– January 30, 2020 – Science
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- What is a black hole?
Black holes are among the most impressive and fascinating objects in the universe. Scientists are trying to unravel their mysteries, even though they are invisible and often unpredictable. What’s a black hole made of?
A black hole was imaged for the very first time in 2019. This breakthrough, awaited by scientists, was particularly well-publicized. The ring of fire that stands out against the black background of this first photo reminded us how fascinating and mysterious black holes are, and how much astronomers still have to learn about them.
But what exactly is a black hole? What are the different types of black holes known? Can a black hole die? Is the Earth in danger of crossing a black hole? Here’s what you need to know about these unpredictable astronomical objects.
Although its name might suggest it, a black hole is not a place in space that would be empty. On the contrary, a black hole is a region of space where a very large amount of matter accumulates. To imagine a black hole, we can for example imagine the mass of a star, 10 times more massive than our own Sun, which would be contained in a sphere the diameter of the city of New York, says NASA.
A black hole has a gravitational field so intense that no matter entering it can escape, including light. That’s why black holes are optically invisible objects. Material caught in a black hole, on the other hand, can be detected because it is heated to very high temperatures. This material forms an accretion disc, which looks like a luminous halo on the only black hole photo ever made. The accretion disc rotates (but the black hole itself does not necessarily rotate).
- Read: The first black hole in the photo emits a jet that almost defies the speed of light.
A black hole, artist’s view // Source: YouTube Unveiled screenshot
Black holes are usually distinguished from each other by their mass.
- Stellar black holes: they generally represent between 10 and 24 times the mass of the Sun.
- Supermassive black holes: these are giant black holes whose mass is at least a million times that of the Sun. They can be even more imposing: a black hole of 40 billion solar masses has been measured. M87*, the black hole that was photographed, is also a supermassive black hole.
- Intermediate black holes: as their name indicates, they are halfway between stellar black holes and supermassive black holes. Their mass would be a few thousand times that of the Sun. Their existence has yet to be irrefutably proven: scientists have proposed to use the “symphony” of their waves to try to detect them.
It is accepted that stellar black holes are born when a star collapses on itself. This star must be massive enough to form a black hole: our Sun could not become one, for example. To form a stellar black hole, the residual core left by the star must be greater than three solar masses.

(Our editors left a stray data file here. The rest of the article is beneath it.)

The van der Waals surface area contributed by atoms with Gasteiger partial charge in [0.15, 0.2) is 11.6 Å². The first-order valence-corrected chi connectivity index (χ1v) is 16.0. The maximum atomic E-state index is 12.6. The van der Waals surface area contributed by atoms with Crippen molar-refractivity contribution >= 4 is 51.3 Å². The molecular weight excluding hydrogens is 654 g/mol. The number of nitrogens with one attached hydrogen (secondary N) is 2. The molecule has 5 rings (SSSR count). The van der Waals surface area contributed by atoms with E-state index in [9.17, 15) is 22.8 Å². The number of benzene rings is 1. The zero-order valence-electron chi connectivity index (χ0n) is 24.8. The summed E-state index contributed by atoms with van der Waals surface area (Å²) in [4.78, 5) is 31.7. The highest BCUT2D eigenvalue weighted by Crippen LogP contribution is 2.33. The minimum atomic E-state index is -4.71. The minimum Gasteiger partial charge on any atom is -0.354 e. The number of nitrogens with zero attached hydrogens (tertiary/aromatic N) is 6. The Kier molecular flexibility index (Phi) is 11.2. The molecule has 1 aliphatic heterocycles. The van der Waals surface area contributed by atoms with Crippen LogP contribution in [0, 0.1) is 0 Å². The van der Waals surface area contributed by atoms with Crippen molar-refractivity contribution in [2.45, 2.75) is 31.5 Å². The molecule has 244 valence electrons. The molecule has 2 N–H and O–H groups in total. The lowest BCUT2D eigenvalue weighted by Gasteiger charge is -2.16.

- Read: An “impossible” black hole in the Milky Way? New questions surround the discovery
The formation of supermassive black holes is the subject of scientific debate. It can be assumed that the formation of these giant black holes takes place on long time scales, given their size. Yet we know that supermassive black holes were already present in the still young universe. These objects could not form by star accretion (by “swallowing” star matter, which allows them to grow).
The formation of intermediate black holes would be explained by a chain reaction: a collision of stars located in very dense clusters, which would lead to an accumulation of very massive stars. Their collapse would give rise to intermediate-mass black holes. The fusion of intermediate black holes could even give rise to supermassive black holes.
- Read: A new category of small hidden black holes may have been discovered
Even if it is strongly discouraged to visit a black hole (NASA recalled it in a much too cute video), one can wonder what is inside these strange objects. To know this, one would have to be able to cross the “boundary” of the black hole (in the geometric sense, because it is not a membrane) which is called the event horizon. This is precisely the point of no return beyond which no element entering the black hole can emerge.
If you could fall into a black hole and see what’s there, what would happen? You probably wouldn’t have time to see much because you would be stretched like a spaghetti (scientists call it spaghettification). Since nothing escapes a black hole, it is not possible to know what is at the centre of this object, in what is called its singularity.
Stephen Hawking highlighted a paradox: black holes are not totally black holes because they emit particles and can evaporate, until they disappear completely. This phenomenon occurs in the form of radiation, called Hawking radiation.
Because of this radiation, black holes have a limited lifespan. Nevertheless, for some black holes, the time it would take for them to completely evaporate is more important than the age of the universe.
The fate of stars caught in black holes (or that of that lucky star that was expelled from the black hole in the Milky Way) may raise fears that one day our planet will cross the path of a black hole. Yet the danger is elsewhere.
- Read: What would happen if the Earth was sucked into a black hole?
If anything should frighten us, it is not the encounter with a black hole, but the encounter with another star. It is much more likely to cross the path of a star (the most common star in our galaxy) than that of a black hole.